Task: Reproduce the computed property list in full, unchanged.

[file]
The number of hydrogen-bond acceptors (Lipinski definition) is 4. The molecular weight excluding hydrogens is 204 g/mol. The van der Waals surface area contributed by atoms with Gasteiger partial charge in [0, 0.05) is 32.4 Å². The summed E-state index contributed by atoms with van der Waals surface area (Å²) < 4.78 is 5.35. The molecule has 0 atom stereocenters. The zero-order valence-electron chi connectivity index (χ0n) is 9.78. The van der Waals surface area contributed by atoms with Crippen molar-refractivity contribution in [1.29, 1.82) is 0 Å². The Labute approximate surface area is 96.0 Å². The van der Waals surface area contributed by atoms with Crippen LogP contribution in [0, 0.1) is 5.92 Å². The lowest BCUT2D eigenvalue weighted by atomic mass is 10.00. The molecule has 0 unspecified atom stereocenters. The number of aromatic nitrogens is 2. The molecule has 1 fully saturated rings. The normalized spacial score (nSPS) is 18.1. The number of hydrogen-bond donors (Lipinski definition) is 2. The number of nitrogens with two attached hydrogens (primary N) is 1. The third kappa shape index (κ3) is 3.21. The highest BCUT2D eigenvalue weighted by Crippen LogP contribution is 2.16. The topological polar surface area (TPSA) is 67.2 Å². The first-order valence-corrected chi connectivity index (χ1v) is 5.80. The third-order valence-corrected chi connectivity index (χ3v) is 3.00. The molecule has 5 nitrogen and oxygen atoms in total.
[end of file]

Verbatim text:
The number of hydrogen-bond acceptors (Lipinski definition) is 4. The molecular weight excluding hydrogens is 204 g/mol. The van der Waals surface area contributed by atoms with Gasteiger partial charge in [0, 0.05) is 32.4 Å². The summed E-state index contributed by atoms with van der Waals surface area (Å²) < 4.78 is 5.35. The molecule has 0 atom stereocenters. The zero-order valence-electron chi connectivity index (χ0n) is 9.78. The van der Waals surface area contributed by atoms with Crippen molar-refractivity contribution in [1.29, 1.82) is 0 Å². The Labute approximate surface area is 96.0 Å². The van der Waals surface area contributed by atoms with Crippen LogP contribution in [0, 0.1) is 5.92 Å². The lowest BCUT2D eigenvalue weighted by atomic mass is 10.00. The molecule has 0 unspecified atom stereocenters. The number of aromatic nitrogens is 2. The molecule has 1 fully saturated rings. The normalized spacial score (nSPS) is 18.1. The number of hydrogen-bond donors (Lipinski definition) is 2. The number of nitrogens with two attached hydrogens (primary N) is 1. The third kappa shape index (κ3) is 3.21. The highest BCUT2D eigenvalue weighted by Crippen LogP contribution is 2.16. The topological polar surface area (TPSA) is 67.2 Å². The first-order valence-corrected chi connectivity index (χ1v) is 5.80. The third-order valence-corrected chi connectivity index (χ3v) is 3.00. The molecule has 5 nitrogen and oxygen atoms in total.